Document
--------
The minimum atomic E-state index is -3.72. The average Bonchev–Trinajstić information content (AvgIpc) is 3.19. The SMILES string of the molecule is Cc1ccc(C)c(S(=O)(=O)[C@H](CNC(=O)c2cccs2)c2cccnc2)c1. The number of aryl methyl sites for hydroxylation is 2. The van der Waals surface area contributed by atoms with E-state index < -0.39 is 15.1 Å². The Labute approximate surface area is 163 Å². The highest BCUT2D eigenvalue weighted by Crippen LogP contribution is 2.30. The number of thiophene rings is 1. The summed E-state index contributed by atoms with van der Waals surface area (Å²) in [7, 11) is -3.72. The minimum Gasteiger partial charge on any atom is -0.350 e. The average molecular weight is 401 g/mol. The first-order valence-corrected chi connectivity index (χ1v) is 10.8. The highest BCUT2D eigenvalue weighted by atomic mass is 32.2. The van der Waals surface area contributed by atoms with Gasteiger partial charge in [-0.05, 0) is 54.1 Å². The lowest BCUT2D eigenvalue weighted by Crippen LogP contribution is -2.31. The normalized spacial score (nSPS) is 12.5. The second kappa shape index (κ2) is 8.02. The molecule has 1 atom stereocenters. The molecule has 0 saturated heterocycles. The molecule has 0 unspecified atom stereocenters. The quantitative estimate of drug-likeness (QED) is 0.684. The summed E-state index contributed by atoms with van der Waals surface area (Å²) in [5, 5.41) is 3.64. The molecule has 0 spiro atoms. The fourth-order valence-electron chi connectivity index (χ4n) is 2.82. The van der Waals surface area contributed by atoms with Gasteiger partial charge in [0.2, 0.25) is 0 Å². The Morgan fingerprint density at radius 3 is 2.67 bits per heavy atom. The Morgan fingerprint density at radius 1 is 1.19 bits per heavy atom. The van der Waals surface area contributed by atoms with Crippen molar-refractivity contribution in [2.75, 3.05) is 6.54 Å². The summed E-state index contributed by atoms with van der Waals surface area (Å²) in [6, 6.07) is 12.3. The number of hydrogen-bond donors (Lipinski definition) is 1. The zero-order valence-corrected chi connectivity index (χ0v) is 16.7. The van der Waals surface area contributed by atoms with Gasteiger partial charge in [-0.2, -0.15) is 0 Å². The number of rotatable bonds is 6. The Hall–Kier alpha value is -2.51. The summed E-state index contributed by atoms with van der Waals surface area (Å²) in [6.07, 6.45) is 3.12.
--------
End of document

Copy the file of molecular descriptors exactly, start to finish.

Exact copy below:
The minimum atomic E-state index is -3.72. The average Bonchev–Trinajstić information content (AvgIpc) is 3.19. The SMILES string of the molecule is Cc1ccc(C)c(S(=O)(=O)[C@H](CNC(=O)c2cccs2)c2cccnc2)c1. The number of aryl methyl sites for hydroxylation is 2. The van der Waals surface area contributed by atoms with E-state index < -0.39 is 15.1 Å². The Labute approximate surface area is 163 Å². The highest BCUT2D eigenvalue weighted by Crippen LogP contribution is 2.30. The number of thiophene rings is 1. The summed E-state index contributed by atoms with van der Waals surface area (Å²) in [7, 11) is -3.72. The minimum Gasteiger partial charge on any atom is -0.350 e. The average molecular weight is 401 g/mol. The first-order valence-corrected chi connectivity index (χ1v) is 10.8. The highest BCUT2D eigenvalue weighted by atomic mass is 32.2. The van der Waals surface area contributed by atoms with Gasteiger partial charge in [-0.05, 0) is 54.1 Å². The lowest BCUT2D eigenvalue weighted by Crippen LogP contribution is -2.31. The normalized spacial score (nSPS) is 12.5. The second kappa shape index (κ2) is 8.02. The molecule has 1 atom stereocenters. The molecule has 0 saturated heterocycles. The molecule has 0 unspecified atom stereocenters. The quantitative estimate of drug-likeness (QED) is 0.684. The summed E-state index contributed by atoms with van der Waals surface area (Å²) in [5, 5.41) is 3.64. The molecule has 0 spiro atoms. The fourth-order valence-electron chi connectivity index (χ4n) is 2.82. The van der Waals surface area contributed by atoms with Gasteiger partial charge in [0.2, 0.25) is 0 Å². The Morgan fingerprint density at radius 3 is 2.67 bits per heavy atom. The Morgan fingerprint density at radius 1 is 1.19 bits per heavy atom. The van der Waals surface area contributed by atoms with Crippen molar-refractivity contribution in [2.75, 3.05) is 6.54 Å². The summed E-state index contributed by atoms with van der Waals surface area (Å²) in [6, 6.07) is 12.3. The number of hydrogen-bond donors (Lipinski definition) is 1. The zero-order valence-corrected chi connectivity index (χ0v) is 16.7. The van der Waals surface area contributed by atoms with Gasteiger partial charge in [-0.2, -0.15) is 0 Å². The number of rotatable bonds is 6. The Hall–Kier alpha value is -2.51. The summed E-state index contributed by atoms with van der Waals surface area (Å²) in [6.07, 6.45) is 3.12.